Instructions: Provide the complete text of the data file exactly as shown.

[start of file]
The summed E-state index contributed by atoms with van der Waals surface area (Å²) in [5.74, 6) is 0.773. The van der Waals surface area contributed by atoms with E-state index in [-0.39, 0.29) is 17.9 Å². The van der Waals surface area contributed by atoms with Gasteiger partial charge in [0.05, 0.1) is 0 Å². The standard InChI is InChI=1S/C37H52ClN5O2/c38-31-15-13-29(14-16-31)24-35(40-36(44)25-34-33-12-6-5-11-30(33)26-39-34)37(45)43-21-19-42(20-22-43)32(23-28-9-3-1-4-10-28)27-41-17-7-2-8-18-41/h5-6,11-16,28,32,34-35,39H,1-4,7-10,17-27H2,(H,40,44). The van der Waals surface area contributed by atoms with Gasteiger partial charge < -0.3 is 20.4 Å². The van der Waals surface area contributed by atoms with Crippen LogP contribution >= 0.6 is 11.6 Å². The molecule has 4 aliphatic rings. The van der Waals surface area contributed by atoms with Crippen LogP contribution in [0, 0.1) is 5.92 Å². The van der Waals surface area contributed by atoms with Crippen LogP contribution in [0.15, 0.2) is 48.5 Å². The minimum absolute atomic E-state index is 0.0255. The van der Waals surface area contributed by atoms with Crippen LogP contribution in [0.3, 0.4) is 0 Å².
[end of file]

The summed E-state index contributed by atoms with van der Waals surface area (Å²) in [5.74, 6) is 0.773. The van der Waals surface area contributed by atoms with E-state index in [-0.39, 0.29) is 17.9 Å². The van der Waals surface area contributed by atoms with Gasteiger partial charge in [0.05, 0.1) is 0 Å². The standard InChI is InChI=1S/C37H52ClN5O2/c38-31-15-13-29(14-16-31)24-35(40-36(44)25-34-33-12-6-5-11-30(33)26-39-34)37(45)43-21-19-42(20-22-43)32(23-28-9-3-1-4-10-28)27-41-17-7-2-8-18-41/h5-6,11-16,28,32,34-35,39H,1-4,7-10,17-27H2,(H,40,44). The van der Waals surface area contributed by atoms with Gasteiger partial charge < -0.3 is 20.4 Å². The van der Waals surface area contributed by atoms with Crippen LogP contribution >= 0.6 is 11.6 Å². The molecule has 4 aliphatic rings. The van der Waals surface area contributed by atoms with Crippen LogP contribution in [0, 0.1) is 5.92 Å². The van der Waals surface area contributed by atoms with Crippen LogP contribution in [0.15, 0.2) is 48.5 Å². The minimum absolute atomic E-state index is 0.0255. The van der Waals surface area contributed by atoms with Crippen LogP contribution in [0.3, 0.4) is 0 Å².